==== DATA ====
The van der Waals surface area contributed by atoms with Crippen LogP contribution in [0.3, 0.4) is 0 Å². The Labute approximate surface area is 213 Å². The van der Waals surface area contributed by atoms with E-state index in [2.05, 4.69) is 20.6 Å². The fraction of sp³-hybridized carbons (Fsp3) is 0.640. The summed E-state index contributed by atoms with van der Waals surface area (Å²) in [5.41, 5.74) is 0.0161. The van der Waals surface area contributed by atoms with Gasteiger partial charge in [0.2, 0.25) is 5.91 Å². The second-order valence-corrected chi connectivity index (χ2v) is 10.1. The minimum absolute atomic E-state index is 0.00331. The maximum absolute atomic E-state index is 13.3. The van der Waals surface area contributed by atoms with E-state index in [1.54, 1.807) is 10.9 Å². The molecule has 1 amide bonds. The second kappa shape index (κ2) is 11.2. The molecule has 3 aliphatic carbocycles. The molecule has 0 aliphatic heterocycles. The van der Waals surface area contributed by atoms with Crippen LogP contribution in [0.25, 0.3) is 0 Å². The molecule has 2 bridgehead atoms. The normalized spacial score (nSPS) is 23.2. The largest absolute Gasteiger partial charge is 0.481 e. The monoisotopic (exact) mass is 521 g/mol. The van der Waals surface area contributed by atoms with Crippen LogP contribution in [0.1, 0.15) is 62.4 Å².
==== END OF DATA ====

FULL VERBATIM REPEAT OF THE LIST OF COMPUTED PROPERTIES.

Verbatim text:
The van der Waals surface area contributed by atoms with Crippen LogP contribution in [0.3, 0.4) is 0 Å². The Labute approximate surface area is 213 Å². The van der Waals surface area contributed by atoms with E-state index in [2.05, 4.69) is 20.6 Å². The fraction of sp³-hybridized carbons (Fsp3) is 0.640. The summed E-state index contributed by atoms with van der Waals surface area (Å²) in [5.41, 5.74) is 0.0161. The van der Waals surface area contributed by atoms with Gasteiger partial charge in [0.2, 0.25) is 5.91 Å². The second-order valence-corrected chi connectivity index (χ2v) is 10.1. The minimum absolute atomic E-state index is 0.00331. The maximum absolute atomic E-state index is 13.3. The van der Waals surface area contributed by atoms with E-state index in [1.54, 1.807) is 10.9 Å². The molecule has 1 amide bonds. The second kappa shape index (κ2) is 11.2. The molecule has 3 aliphatic carbocycles. The molecule has 0 aliphatic heterocycles. The van der Waals surface area contributed by atoms with Crippen LogP contribution in [0.25, 0.3) is 0 Å². The molecule has 2 bridgehead atoms. The normalized spacial score (nSPS) is 23.2. The largest absolute Gasteiger partial charge is 0.481 e. The monoisotopic (exact) mass is 521 g/mol. The van der Waals surface area contributed by atoms with Crippen LogP contribution in [0.1, 0.15) is 62.4 Å².